When evaluating a motion to dismiss, allegations of material fact are accepted as true and viewed in a light most favorable to the nonmoving party. Cahill v. Liberty Mut. Ins. Co., 80 F.3d 336, 337-38 (9th Cir. 1996). Courts presume that a complaint's general allegations include the specific facts necessary to support the allegations. Nat'l. Org. For Women v. Scheidler, 510 U.S. 249, 256 (1994). Courts are not bound solely to the allegations in the complaint, but may consider additional documentation included with the complaint to determine whether plaintiff can prove a set of facts in support of his allegations. Durning v. First Boston Corp., 815 F.2d 1265, 1267 (9th Cir. 1987). Moreover, a court is not required to credit legal conclusions cast in the form of factual allegations, unwarranted deductions of fact, or unreasonable inferences. Sprewell v. Golden State Warriors, 266 F.3d 979, 988 (9th Cir. 2001).

To withstand a motion to dismiss, the complaint must contain sufficient factual matter, if accepted as true, that states a claim to relief that is plausible on its face. Iqbal, 129 S. Ct. at 1949. A complaint is facially plausible if the court, examining the factual content of the allegations, draws the reasonable inference that the defendant is liable for the conduct alleged. Id. Mere possibility that the defendant is liable is insufficient; the pleaded facts must demonstrate that, if true, defendant's liability is plausible. Id. A court should dismiss a complaint if it is clear that no relief could be granted under any set of facts that could be proved consistent with the allegations. Hishon v. King & Spalding, 467 U.S. 69, 73 (1984). While courts generally treat pro se pleadings under a less stringent standard than pleadings drafted by attorneys, Haines v. Kerner, 404 U.S. 519, 520 (1972), courts should not assume that a plaintiff can prove facts which the plaintiff has not alleged. Assoc. Gen. Contractors of Cal., Inc. V. Cal. State Council of Carpenters, 459 U.S. 519, 526 (1983).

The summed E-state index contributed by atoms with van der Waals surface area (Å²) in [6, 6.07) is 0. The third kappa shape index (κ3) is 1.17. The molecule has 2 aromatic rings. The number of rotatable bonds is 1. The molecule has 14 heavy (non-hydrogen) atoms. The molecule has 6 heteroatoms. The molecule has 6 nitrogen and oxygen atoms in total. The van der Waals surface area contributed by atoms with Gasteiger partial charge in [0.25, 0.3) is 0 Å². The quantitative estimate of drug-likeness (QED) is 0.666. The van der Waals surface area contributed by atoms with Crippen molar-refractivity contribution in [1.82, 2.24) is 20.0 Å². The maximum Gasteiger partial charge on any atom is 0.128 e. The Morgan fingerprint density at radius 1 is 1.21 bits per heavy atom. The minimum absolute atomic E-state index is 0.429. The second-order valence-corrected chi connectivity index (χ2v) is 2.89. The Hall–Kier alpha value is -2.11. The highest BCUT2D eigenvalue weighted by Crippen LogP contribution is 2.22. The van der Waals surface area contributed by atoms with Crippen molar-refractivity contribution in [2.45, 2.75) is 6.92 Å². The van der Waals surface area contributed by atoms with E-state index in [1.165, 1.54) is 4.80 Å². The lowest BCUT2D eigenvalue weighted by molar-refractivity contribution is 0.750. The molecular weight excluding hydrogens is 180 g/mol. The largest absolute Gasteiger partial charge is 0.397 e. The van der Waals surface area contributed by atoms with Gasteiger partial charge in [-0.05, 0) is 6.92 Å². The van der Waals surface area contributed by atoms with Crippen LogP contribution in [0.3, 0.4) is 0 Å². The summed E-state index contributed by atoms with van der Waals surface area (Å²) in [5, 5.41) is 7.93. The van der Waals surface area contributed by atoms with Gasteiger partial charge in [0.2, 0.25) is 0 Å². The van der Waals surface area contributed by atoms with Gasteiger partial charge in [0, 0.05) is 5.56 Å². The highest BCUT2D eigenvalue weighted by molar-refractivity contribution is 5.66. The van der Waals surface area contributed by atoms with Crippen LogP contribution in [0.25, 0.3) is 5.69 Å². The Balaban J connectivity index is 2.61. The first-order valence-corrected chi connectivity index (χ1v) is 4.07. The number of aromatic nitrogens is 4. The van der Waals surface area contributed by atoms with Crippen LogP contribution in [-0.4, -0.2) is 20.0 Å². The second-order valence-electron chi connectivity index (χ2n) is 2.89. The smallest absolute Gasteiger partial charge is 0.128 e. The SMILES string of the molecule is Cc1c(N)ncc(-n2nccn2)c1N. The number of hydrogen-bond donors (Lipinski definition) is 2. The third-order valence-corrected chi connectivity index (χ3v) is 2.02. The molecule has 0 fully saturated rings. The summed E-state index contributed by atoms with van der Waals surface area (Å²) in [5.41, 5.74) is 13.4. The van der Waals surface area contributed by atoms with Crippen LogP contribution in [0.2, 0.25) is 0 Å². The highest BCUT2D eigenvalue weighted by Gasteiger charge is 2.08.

B. Defendant Cate